I'm reasonably certain that most, if not all of the following excerpt is completely inadvisable.
That said, I'll admit to being quite curious about what a licensed physician would think of pouring "french polish" all over the dressing for a severe laceration. TIM
Disclaimer: Articles in Work: The Illustrated Weekly Journal for Mechanics describe materials and methods that would not be considered safe or advisable today. We are not responsible for the content of these magazines, and cannot take any responsibility for anyone attempting projects or procedures described therein.
The first issue of Work was published on March 23rd, 1889. The goal of this project is to release digital copies of the individual issues starting on the same date in 2012, effectively republishing the materials 123 years to the day from their original release.
The original printing was on thin, inexpensive paper. There are many cases of uneven inking and bleed-through from the page behind. Our copies of Work come from bound library volumes of these issues and are subject to unfavorable trimming, missing covers, etc. To minimize harm to these fragile volumes, we've undertaken the task of scanning the books ourselves. We do considerable post processing of the scans to make them clear but please bear with us if a margin is clipped too close, or a few words are unreadable. We would like to thank James Vasile and Karl Fogel for their help in supplying us with a book scanner and generally enabling this project to get off the ground.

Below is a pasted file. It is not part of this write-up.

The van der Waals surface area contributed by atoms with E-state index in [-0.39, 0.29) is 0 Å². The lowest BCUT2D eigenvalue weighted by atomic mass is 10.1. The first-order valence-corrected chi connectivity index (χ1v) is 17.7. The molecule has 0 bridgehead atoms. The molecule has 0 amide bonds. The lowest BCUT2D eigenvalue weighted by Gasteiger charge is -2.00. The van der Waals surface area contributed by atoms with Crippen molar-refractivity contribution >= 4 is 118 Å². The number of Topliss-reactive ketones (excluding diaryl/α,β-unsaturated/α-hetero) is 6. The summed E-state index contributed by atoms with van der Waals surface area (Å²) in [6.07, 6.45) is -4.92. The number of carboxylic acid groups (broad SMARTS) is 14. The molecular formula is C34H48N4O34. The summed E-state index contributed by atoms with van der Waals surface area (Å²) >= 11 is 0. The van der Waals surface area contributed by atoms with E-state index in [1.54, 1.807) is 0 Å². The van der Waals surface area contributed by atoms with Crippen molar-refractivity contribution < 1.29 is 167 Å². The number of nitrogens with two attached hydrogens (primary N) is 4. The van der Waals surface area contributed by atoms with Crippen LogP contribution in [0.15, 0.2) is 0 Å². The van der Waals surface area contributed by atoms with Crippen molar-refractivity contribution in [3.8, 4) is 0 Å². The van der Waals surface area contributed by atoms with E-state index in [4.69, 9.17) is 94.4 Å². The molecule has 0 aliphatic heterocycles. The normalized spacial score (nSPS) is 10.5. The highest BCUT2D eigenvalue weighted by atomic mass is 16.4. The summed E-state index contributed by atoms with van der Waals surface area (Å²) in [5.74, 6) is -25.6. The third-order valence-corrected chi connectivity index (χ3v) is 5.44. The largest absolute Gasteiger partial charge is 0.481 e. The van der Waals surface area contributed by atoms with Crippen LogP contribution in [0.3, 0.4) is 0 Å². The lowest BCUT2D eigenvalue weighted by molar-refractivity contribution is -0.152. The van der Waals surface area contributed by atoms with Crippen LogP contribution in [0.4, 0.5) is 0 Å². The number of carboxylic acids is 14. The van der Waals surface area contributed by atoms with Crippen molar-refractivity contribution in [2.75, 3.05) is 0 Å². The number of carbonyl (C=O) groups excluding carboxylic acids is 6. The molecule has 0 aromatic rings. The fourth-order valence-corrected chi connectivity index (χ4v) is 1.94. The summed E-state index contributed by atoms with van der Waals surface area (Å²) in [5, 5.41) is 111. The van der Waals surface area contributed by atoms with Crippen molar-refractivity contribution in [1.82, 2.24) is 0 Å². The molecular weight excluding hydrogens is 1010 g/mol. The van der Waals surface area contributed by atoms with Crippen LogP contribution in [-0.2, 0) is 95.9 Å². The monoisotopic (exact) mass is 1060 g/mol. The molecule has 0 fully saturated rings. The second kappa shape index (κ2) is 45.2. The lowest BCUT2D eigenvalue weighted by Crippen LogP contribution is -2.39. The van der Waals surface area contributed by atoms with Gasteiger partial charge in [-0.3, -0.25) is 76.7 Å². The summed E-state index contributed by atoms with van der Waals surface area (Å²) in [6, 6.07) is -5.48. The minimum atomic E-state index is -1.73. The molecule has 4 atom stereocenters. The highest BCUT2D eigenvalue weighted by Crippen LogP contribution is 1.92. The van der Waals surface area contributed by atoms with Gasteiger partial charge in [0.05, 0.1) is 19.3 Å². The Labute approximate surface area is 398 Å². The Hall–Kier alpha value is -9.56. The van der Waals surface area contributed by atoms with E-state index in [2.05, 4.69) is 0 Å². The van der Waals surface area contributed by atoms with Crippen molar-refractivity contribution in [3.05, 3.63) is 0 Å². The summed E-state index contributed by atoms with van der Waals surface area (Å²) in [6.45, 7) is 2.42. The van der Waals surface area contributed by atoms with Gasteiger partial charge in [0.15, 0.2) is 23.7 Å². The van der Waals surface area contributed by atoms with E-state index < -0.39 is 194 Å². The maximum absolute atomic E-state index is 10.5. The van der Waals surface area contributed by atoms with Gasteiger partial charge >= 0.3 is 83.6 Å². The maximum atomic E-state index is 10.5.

You are welcome to download, print, and pretty much do what you want with the scan for your own personal purposes. Feel free to post a link or a copy on your blog or website. All we ask is a link back to the original project and this blog. We are not answering requests for commercial downloads or reprinting at this time.
Back in the day when hospitals were nonexistent or rare, and doctors were few and far between, that is pretty good advice. Not sure what was in French Polish then, but turpentine or mineral spirits were both used on my cuts when I was little; 1940s and 50s.
Really like these reprints. They give a great look and feel of the style and technology of the times. ...in particular the details of the craftsmanship. But... the PDF for No 26 here comes up with errors when downloaded and needs to be redone.
Thanks very much for these.
Hey there JB, thank you for the encouragement!
As for the errors, are you saying that there are glitches when you download preventing the pages from displaying in your PDF, or are you saying there are pages that show up but you can't read them? I can certainly help with the latter. The former might require some troubleshooting beyond my ken.
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